1993 Mumbai blasts` masterminds enjoyed 5-star hospitality in Pak: India at UN

1993 Mumbai blasts` masterminds enjoyed 5-star hospitality in Pak: India at UN

India on Tuesday said at the United Nations that the crime syndicate responsible for the 1993 Mumbai bombings was not only given state protection but also enjoyed five-star hospitality, hidden references to D-Company chief Dawood Ibrahim It is believed that in Pakistan.

India’s Permanent Representative to the United Nations TS Tirumurti said at the International Counter Terrorism Conference 2022 organized by the Global Counter Terrorism Council that the link between terrorism and transnational organized crime should be fully recognized and vigorously addressed.

“We have seen the crime syndicate responsible for the 1993 Mumbai blasts not only given security to the state but enjoying 5-star hospitality,” he said. Tirumurti’s remarks were a thin shadow of the D-Company and its chief Ibrahim, who is believed to be hiding in Pakistan.

In August 2020, Pakistan acknowledged Ibrahim’s presence on its soil for the first time after the government imposed sweeping sanctions on 88 banned terror groups and their leaders, including the name of an underworld don wanted by India.

Tirumurti said the UN sanctions regime, including the 1267 Al-Qaeda Sanctions Committee, is critical to international efforts to curb terrorism financing, terrorist-travel and access to weapons by terrorist organisations. However, he expressed concern that the implementation of these measures remains challenging.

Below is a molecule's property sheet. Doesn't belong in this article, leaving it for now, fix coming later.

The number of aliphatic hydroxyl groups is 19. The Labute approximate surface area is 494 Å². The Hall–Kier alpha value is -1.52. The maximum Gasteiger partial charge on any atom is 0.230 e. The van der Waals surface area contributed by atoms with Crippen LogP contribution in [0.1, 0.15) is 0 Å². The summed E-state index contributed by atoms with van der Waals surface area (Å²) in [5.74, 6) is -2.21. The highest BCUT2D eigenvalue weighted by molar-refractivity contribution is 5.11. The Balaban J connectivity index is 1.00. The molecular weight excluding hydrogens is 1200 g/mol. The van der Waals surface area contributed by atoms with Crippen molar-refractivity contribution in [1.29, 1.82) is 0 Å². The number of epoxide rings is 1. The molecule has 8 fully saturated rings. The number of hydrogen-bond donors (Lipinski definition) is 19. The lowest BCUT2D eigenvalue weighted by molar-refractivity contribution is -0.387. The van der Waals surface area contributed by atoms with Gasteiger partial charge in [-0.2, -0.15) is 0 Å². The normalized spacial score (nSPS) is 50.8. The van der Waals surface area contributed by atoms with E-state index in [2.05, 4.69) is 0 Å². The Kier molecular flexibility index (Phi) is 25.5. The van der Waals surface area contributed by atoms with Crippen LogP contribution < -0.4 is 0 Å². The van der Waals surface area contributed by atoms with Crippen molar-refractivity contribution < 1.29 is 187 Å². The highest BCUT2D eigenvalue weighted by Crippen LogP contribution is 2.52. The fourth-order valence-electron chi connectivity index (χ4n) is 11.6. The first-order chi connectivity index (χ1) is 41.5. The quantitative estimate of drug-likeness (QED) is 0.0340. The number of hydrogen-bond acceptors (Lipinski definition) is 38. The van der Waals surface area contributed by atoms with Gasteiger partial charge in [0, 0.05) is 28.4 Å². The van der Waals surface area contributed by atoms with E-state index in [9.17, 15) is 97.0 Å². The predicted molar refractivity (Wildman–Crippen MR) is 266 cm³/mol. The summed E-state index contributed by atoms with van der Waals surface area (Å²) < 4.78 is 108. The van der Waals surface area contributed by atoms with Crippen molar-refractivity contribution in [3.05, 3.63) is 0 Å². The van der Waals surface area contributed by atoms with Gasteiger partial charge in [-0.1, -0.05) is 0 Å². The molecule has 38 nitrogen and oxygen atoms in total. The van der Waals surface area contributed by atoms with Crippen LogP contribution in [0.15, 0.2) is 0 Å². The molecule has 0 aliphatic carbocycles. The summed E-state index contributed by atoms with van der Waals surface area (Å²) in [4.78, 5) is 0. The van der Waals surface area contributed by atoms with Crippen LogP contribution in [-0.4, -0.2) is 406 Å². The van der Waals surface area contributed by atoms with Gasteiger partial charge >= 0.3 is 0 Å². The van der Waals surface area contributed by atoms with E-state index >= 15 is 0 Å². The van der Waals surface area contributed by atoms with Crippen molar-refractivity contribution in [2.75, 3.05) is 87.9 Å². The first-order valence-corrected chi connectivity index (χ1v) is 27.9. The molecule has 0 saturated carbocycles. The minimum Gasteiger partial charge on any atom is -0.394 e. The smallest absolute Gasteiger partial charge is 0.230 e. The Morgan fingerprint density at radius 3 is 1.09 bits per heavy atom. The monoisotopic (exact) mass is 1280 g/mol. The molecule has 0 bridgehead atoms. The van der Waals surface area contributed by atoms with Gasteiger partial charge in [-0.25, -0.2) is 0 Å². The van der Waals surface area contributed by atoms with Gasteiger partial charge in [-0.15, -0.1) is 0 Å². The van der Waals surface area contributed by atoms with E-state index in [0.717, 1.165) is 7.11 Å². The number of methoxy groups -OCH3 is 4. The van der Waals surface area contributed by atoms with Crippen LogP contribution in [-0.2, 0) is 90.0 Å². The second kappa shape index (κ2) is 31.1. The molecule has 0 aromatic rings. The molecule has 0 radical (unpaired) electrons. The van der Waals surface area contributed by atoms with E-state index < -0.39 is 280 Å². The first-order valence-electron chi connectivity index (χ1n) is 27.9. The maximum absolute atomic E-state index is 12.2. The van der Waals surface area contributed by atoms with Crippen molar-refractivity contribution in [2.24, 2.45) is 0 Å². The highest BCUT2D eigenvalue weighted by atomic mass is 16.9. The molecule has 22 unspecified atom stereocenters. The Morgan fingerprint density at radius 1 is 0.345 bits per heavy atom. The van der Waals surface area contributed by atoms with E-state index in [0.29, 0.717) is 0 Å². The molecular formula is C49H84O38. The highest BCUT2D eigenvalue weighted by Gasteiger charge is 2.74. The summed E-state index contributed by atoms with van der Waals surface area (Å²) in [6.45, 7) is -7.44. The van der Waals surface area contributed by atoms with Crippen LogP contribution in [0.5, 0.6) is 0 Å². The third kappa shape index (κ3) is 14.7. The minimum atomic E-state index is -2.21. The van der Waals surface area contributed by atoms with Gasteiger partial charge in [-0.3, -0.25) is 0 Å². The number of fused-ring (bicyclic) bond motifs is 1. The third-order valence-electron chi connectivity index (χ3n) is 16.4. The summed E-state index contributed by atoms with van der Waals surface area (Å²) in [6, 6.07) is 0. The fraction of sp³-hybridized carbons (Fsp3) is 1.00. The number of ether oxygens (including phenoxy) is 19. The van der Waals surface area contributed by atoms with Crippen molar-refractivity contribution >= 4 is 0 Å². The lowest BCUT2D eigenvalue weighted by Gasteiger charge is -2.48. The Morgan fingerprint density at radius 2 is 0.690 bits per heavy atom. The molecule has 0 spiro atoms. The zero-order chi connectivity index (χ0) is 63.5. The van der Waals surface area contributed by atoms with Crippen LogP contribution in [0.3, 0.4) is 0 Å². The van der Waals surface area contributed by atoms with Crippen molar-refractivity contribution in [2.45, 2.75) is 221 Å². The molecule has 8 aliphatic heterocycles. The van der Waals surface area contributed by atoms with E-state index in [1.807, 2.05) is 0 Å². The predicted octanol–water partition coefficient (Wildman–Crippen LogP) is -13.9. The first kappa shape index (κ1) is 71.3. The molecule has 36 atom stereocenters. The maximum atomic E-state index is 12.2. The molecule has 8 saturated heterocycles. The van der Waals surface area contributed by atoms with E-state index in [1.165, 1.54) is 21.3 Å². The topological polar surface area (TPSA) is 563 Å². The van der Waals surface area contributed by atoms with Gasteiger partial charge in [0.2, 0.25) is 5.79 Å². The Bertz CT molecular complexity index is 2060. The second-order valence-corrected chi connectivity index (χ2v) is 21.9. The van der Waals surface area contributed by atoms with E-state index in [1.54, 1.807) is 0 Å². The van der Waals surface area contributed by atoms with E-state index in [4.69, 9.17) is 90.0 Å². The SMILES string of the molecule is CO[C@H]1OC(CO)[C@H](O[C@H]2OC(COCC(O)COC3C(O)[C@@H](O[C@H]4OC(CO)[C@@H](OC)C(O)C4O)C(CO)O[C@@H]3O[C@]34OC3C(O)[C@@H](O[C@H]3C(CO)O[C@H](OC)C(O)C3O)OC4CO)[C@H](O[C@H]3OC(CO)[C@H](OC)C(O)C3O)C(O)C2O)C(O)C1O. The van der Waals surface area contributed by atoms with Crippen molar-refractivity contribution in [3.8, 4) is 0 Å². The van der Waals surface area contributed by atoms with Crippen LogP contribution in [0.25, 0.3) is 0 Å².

“It is important that all sanctions regimes established by the Council ensure their working procedures and due process in decision-making. The decision-making process and enlistment/removal measures should be objective, fast, reliable, evidence-based and transparent, not for political and religious considerations,” said the Indian ambassador.

He said a recent report by the Monitoring Group (MT) on asset freeze exemption procedures pursuant to Resolution 2560 (2020) points to a lack of asset freeze measures by member states, partly due to deficiencies in the committee’s existing guidelines.

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